I think I hear what you're saying —But I just know there are readers who are going take in what you're saying and feel like you're being way too charitable towards Representative Kingston. Frankly, they are going to wish you were still angry and if not literally at least figuratively throwing... well, you know.

Oh, I know —What was the term Maher used about denying the Theory of Evolution? —Risible, he said it was 'risible' to believe otherwise from "man evolved from monkeys." You know, I think Maher's use of the subject was every bit as risible. It's rude theology and crude science. I think Darwin would be horrified to hear his theories on selection devolved to such a level as this either or ultimatum of pseudo-modernity —to see his theories treated as some litmus orthodoxy for self-impressed thinkers. From what I've read and heard, Darwin himself was quite a religious and spiritual man, what he studied and theorized on was something he pondered as the handwriting of creation —the method and means of God himself. He would be horrified to see that devoted study turned to the purpose of a coarse cartoon —a clown show entertainment.

So if I am getting you right —the message you really want to get out there in the aftermath of this incident is —well, something like —Sorry, Congressman, I lost my head.

Well, maybe that. They say that the best sermons are given by sinners. So maybe this was my opportunity to get up on a worthwhile soapbox. Sure, on a certain level it felt good to get off a snide rejoinder in the Congressman's direction. But in the aftermath of my little press release I also had this sense of things in my own world just getting darker, nastier, narrower —for myself and for those in the world around me. I think there are too many of us, in this day and age, who prefer a clever insult to a useful insight.

Look —I can and should challenge ideas that are abhorrent to me —like the casually expressed disdain for my very being I heard in the Congressman's remark. But that challenge is so much more meaningful —and maybe even more effective— if I can bring it from a place of compassion and respect —a genuine desire to understand and be understood —only then to persuade.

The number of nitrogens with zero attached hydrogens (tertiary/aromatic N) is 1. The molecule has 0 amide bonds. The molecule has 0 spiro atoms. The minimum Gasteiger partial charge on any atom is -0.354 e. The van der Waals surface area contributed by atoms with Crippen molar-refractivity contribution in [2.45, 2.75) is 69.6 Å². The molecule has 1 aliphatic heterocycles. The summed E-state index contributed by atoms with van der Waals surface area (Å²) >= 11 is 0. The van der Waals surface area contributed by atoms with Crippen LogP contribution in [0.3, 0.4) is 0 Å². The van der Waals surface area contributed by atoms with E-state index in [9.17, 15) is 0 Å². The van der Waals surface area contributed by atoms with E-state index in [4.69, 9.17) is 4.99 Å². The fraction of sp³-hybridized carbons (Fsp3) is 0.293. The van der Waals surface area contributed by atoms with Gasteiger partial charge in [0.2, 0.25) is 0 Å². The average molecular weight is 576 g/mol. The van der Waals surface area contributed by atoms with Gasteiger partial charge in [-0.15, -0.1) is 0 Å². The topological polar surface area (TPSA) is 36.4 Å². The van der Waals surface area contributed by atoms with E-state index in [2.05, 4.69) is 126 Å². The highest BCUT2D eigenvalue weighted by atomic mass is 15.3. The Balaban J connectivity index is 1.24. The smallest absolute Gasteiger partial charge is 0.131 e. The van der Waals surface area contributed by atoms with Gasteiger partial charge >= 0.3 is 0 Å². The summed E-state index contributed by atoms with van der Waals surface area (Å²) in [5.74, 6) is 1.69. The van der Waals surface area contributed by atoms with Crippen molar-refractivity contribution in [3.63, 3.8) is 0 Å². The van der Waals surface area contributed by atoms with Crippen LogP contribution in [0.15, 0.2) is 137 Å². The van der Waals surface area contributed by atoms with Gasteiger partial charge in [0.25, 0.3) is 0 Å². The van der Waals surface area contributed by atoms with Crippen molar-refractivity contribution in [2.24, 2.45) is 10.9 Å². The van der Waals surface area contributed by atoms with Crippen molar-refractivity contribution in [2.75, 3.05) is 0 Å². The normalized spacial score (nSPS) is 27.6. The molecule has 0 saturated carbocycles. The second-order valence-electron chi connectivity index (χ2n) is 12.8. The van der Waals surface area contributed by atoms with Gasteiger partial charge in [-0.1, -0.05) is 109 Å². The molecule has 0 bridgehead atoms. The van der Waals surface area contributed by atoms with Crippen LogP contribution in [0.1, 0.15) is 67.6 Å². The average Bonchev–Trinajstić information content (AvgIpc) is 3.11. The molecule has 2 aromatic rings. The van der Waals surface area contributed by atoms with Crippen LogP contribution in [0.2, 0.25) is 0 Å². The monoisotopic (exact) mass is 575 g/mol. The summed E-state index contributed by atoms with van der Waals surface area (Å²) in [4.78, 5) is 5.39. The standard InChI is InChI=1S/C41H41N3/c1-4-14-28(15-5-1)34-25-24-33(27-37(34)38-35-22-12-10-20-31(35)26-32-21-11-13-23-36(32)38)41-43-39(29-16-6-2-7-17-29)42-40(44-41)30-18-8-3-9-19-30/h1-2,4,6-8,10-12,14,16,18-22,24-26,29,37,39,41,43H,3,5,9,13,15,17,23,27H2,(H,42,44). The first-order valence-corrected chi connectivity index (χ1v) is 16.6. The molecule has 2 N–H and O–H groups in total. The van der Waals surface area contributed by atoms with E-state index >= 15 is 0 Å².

Faith and science, prayer and pondering, progress and conservatism —even as these acquainted concepts contest and challenge each other to grow and evolve —there just has to be more —more mutual respect —more love.

Bobo, thank you so much for sharing your thoughts on all this. I know you have a busy week ahead of you and we really do appreciate you affording us this time.

My pleasure —peace, brother.

Saturday, August 21, 2010

Republicans Split Along Gender Lines As Constitutional Amendments Debate Widens

Republican party strategists have begun to voice concern at the prospect of a deep rift developing within the party along gender lines with the appearance of a feature article in this month's edition of a popular (excuse the term) Conservative journal. Writing for 'Manifest Destiny Monthly,' columnist Preston Farpington, III (pictured above with his wife, who he insists upon calling 'Lady Farpington') pays due respect to the recent rise of female Conservatives within the Republican party's political ranks, but he sees that rise as being somewhat at odds with the party's core values.

Frapington writes:
"Palin and her 'Mama Grizzlies Movement' and figures like Michelle Bachman and Sharon Angle might give voice to valid critique of the Left Extreme, but we most remind ourselves of the larger issues that have come into focus lately with long overdue examination of The Constitution and its rather libertine excesses, especially where it comes to citizenship and populist polling privileges."

Farpington goes on to argue that recent calls to repeal the 14th Amendment, "with its profligate grantings of birthright citizenship" have to be understood as merely the opening moves in a broader effort toward comprehensive reform. "The Tea Party Movement has harkened us all back to our great nation's founding in 18th century thought and truly Republican principles. We can't stop at a few rallies and worthy distress over taxation," he writes. "We must return to the Revolution and undo the accrued dire devolutions of our noble Republic."